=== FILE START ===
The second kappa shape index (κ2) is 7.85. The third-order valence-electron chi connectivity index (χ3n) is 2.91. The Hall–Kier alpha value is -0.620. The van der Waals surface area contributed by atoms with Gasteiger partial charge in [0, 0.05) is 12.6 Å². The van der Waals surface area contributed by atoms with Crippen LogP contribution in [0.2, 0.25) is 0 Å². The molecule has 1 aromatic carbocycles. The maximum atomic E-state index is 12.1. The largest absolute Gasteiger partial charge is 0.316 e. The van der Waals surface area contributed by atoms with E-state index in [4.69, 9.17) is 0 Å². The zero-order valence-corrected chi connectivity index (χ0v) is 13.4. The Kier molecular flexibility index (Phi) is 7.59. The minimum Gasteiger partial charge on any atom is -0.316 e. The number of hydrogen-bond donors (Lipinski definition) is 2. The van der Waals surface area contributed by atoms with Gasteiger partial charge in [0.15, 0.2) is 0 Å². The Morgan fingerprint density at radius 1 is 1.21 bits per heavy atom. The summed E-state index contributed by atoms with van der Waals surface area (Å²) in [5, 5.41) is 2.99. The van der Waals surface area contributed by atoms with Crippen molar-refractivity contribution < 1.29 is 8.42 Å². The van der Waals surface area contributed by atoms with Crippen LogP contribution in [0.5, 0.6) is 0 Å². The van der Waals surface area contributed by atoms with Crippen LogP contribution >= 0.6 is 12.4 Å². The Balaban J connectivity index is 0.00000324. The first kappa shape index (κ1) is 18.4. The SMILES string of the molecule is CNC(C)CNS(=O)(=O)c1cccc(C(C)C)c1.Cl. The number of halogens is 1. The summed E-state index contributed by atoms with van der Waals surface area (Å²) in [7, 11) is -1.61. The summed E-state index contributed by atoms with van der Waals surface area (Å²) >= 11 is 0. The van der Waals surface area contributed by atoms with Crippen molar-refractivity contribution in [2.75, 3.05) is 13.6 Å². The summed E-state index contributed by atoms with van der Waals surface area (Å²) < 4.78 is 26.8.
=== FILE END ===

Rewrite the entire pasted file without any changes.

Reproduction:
The second kappa shape index (κ2) is 7.85. The third-order valence-electron chi connectivity index (χ3n) is 2.91. The Hall–Kier alpha value is -0.620. The van der Waals surface area contributed by atoms with Gasteiger partial charge in [0, 0.05) is 12.6 Å². The van der Waals surface area contributed by atoms with Crippen LogP contribution in [0.2, 0.25) is 0 Å². The molecule has 1 aromatic carbocycles. The maximum atomic E-state index is 12.1. The largest absolute Gasteiger partial charge is 0.316 e. The van der Waals surface area contributed by atoms with E-state index in [4.69, 9.17) is 0 Å². The zero-order valence-corrected chi connectivity index (χ0v) is 13.4. The Kier molecular flexibility index (Phi) is 7.59. The minimum Gasteiger partial charge on any atom is -0.316 e. The number of hydrogen-bond donors (Lipinski definition) is 2. The van der Waals surface area contributed by atoms with Gasteiger partial charge in [0.15, 0.2) is 0 Å². The Morgan fingerprint density at radius 1 is 1.21 bits per heavy atom. The summed E-state index contributed by atoms with van der Waals surface area (Å²) in [5, 5.41) is 2.99. The van der Waals surface area contributed by atoms with Crippen molar-refractivity contribution < 1.29 is 8.42 Å². The van der Waals surface area contributed by atoms with Crippen LogP contribution in [0.5, 0.6) is 0 Å². The van der Waals surface area contributed by atoms with Crippen LogP contribution >= 0.6 is 12.4 Å². The Balaban J connectivity index is 0.00000324. The first kappa shape index (κ1) is 18.4. The SMILES string of the molecule is CNC(C)CNS(=O)(=O)c1cccc(C(C)C)c1.Cl. The number of halogens is 1. The summed E-state index contributed by atoms with van der Waals surface area (Å²) in [7, 11) is -1.61. The summed E-state index contributed by atoms with van der Waals surface area (Å²) >= 11 is 0. The van der Waals surface area contributed by atoms with Crippen molar-refractivity contribution in [2.75, 3.05) is 13.6 Å². The summed E-state index contributed by atoms with van der Waals surface area (Å²) < 4.78 is 26.8.